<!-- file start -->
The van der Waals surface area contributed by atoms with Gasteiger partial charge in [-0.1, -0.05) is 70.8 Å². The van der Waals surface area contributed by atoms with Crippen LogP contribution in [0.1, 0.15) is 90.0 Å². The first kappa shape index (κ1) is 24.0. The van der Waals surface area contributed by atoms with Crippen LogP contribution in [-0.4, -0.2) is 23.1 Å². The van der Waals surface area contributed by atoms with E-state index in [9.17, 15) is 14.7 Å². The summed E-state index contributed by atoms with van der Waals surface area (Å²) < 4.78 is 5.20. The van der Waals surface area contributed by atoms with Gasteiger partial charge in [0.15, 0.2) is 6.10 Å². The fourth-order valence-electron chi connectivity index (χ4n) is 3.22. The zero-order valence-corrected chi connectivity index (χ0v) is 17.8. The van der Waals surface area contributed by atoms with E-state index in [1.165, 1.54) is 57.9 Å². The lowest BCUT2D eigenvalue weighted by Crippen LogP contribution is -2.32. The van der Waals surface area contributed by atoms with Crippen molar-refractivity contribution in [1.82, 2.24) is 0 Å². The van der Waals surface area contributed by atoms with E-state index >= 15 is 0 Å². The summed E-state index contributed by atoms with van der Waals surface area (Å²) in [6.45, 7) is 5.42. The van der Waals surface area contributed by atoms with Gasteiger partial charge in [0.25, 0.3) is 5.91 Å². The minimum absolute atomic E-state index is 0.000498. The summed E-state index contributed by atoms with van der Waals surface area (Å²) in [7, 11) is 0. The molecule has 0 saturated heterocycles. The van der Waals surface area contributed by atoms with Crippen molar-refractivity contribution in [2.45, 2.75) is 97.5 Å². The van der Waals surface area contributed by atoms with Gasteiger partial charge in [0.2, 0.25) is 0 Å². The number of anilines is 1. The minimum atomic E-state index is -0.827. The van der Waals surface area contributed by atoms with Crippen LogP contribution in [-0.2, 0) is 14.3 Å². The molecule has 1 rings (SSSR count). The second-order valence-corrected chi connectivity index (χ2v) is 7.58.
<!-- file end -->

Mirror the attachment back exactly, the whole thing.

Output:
The van der Waals surface area contributed by atoms with Gasteiger partial charge in [-0.1, -0.05) is 70.8 Å². The van der Waals surface area contributed by atoms with Crippen LogP contribution in [0.1, 0.15) is 90.0 Å². The first kappa shape index (κ1) is 24.0. The van der Waals surface area contributed by atoms with Crippen LogP contribution in [-0.4, -0.2) is 23.1 Å². The van der Waals surface area contributed by atoms with E-state index in [9.17, 15) is 14.7 Å². The summed E-state index contributed by atoms with van der Waals surface area (Å²) < 4.78 is 5.20. The van der Waals surface area contributed by atoms with Gasteiger partial charge in [0.15, 0.2) is 6.10 Å². The fourth-order valence-electron chi connectivity index (χ4n) is 3.22. The zero-order valence-corrected chi connectivity index (χ0v) is 17.8. The van der Waals surface area contributed by atoms with E-state index in [1.165, 1.54) is 57.9 Å². The lowest BCUT2D eigenvalue weighted by Crippen LogP contribution is -2.32. The van der Waals surface area contributed by atoms with Crippen molar-refractivity contribution in [1.82, 2.24) is 0 Å². The van der Waals surface area contributed by atoms with E-state index >= 15 is 0 Å². The summed E-state index contributed by atoms with van der Waals surface area (Å²) in [6.45, 7) is 5.42. The van der Waals surface area contributed by atoms with Gasteiger partial charge in [0.25, 0.3) is 5.91 Å². The minimum absolute atomic E-state index is 0.000498. The summed E-state index contributed by atoms with van der Waals surface area (Å²) in [7, 11) is 0. The molecule has 0 saturated heterocycles. The van der Waals surface area contributed by atoms with Crippen molar-refractivity contribution in [2.45, 2.75) is 97.5 Å². The van der Waals surface area contributed by atoms with Gasteiger partial charge in [0.2, 0.25) is 0 Å². The number of anilines is 1. The minimum atomic E-state index is -0.827. The van der Waals surface area contributed by atoms with Crippen LogP contribution in [-0.2, 0) is 14.3 Å². The molecule has 1 rings (SSSR count). The second-order valence-corrected chi connectivity index (χ2v) is 7.58.